What meditation can do for “happy” Filipinos
By Angelo G. Garcia, Philippine Panorama
War, natural disasters, terrorism, airplanes falling from the sky, digital threats, killings, territorial conflict, climate change—there are a multitude of other things that push people on the edge. These factors contribute to why people get easily stressed nowadays. But can these same factors affect the positive Filipino spirit? Are we still smiling?
The fact is, these things affect everybody, even the “always happy” Filipinos. According to long time Raja yoga practitioner and meditation instructor Vicky Mandap, stressful information can take its toll on even the jolliest person. She noticed that today, more and more young Filipinos (young professionals in their 20s) are going for meditation not just to find themselves, but also to find peace.
“We are bombarded with a lot of information. Sometimes this information takes us away from the self and then we get alienated,” she says. The solution? “Meditation actually keeps us attuned to ourselves.”
Vicky says that beginners should first learn how to think good about themselves. The Filipinos’ innate zest for life does help, but let’s face it, not all Pinoys have a happy disposition.
“What we believe here is that whatever we feel comes from what we think, and what we think is the beginning of our words, actions, and behaviors,” says Vicky, coordinator of Brahma Kumaris Makati Center. “Some people would look for nature to meditate, but all the (noise) pollution around us in the urban jungle would limit us,” she explains. “What we do is appreciate our inner nature, inner world, and make use of our natural qualities. One can also experience the beauty of the environment in that way. It can also bring peace out.”
Brahma Kumaris was established by Dada Lekhraj in Hyderabad, Sindh when the region was still part of colonial India (the region is now part of Pakistan). Previously known as Om Mandali, the teachings are based on universal principles about the nature of the soul, of God, and of time. The practitioners devote their time to intense spiritual study, meditation, and self-transformation. Today, its spiritual headquarters is located in Mount Abu in Rajasthan, India.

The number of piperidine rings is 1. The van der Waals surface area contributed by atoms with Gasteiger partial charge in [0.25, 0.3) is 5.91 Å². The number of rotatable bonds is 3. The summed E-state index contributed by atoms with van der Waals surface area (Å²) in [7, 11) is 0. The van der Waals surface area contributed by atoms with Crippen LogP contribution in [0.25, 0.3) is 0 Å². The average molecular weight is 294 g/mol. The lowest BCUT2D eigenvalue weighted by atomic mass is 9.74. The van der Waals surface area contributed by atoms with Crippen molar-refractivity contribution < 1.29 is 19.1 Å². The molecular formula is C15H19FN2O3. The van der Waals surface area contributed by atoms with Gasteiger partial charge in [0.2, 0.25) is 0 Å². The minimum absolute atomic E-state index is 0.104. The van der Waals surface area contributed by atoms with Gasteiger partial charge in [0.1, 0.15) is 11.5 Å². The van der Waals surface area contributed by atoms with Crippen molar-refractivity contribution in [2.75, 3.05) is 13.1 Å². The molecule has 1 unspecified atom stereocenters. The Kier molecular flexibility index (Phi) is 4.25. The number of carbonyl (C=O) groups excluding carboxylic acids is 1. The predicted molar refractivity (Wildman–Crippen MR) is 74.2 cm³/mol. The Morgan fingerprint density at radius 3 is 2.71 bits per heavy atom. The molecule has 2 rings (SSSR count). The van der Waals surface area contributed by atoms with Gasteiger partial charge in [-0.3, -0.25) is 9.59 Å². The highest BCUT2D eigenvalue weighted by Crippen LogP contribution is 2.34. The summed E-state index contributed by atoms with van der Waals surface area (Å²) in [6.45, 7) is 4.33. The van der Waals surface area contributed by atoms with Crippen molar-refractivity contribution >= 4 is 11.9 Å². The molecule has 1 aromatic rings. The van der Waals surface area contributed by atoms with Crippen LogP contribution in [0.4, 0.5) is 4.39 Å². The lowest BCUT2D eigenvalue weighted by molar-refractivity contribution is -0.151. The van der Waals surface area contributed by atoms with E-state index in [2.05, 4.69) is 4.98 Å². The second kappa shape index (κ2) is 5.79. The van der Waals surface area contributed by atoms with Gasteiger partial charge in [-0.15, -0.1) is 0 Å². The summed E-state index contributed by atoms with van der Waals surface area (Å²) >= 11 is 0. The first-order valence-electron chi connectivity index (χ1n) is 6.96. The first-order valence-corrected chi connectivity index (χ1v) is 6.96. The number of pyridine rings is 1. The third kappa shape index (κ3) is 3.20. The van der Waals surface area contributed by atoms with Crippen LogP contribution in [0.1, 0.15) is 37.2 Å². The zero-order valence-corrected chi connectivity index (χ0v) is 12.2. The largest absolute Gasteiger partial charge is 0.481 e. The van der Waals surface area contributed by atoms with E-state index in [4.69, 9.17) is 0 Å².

In the Philippines, Brahma Kumaris, is a non-sectarian, non-stock, non-profit organization, started 30 years ago, and has since spread the meditation practice among the Filipinos. The center welcomes people from all walks of life and of any religion, race or creed. Through meditation, it aims “to help people rediscover their goodness from within and encourage the development of spiritual awareness, attitude, and behaviour.”
Brahma Kumaris practices Raja Yoga open eyed meditation based on positive thinking. In a meditation class, the practitioners focus on an image of light while instructors feed them with positive words and phrases. “Whatever I think, that is what I become. As I focus on something positive, I can also see positive changes happening in my life,” Vicky says. She started doing meditation 27 years ago. A graduate of Psychology, she used to be a school guidance counsellor. “When I started, I had the aim to be constantly happy,” she says. “I come from a happy family but I felt that this “happiness” was not constant.
When she started practicing meditation, it did not only make her constantly happy but it also changed the way she worked. She was also able to incorporate meditation values in her job. “In counselling, you try to probe your patient more and more. What’s the concern? Where is this coming from? Here it is enough to know where people are coming from. Allowing them to move forward rather than opening a lot of concerns in their lives,” she says. “I realize that it really is more effective and I think, when talking to people, whatever peace I have is also something I can share with them uwittingly.”
She says that practicing meditation can improve one’s intellect because once you clear your mind of negative thoughts and fill it with positive things, you get to focus more on whatever you do. Part of what the center teaches is “traffic control”, which allows students to “traffic” their thoughts during a moment of silence. Practitioners exercise this multiple times a day, even during their jobs. Practitioners only need three minutes but they can do the traffic control for an hour. “It’s silence that is purposive. Rather than thinking of so many things, you get to control what stays and what you get rid of,” Vicky explains.
Vicky usually starts the day with a 30 to 45-minute meditation. She does traffic control when needed throughout the day. And stops everything for a few minutes of meditation at dusk, from 6:30 to 7:30 p.m. She says that when you start the day right, the peaceful vibrations you give out also affect people close to you, people you are with at home and people at work.
“The mind is cluttered, the intellect is scattered. Meditation really helps people quiet their mind. When the mind is still, you can clearly see what is going on in your life,” Vicky says. “When one really gets into the practice of meditation, many of one’s questions in life will be answered. The solutions are inside of ourselves. It’s something that you need to discern and that’s when meditation helps a lot.”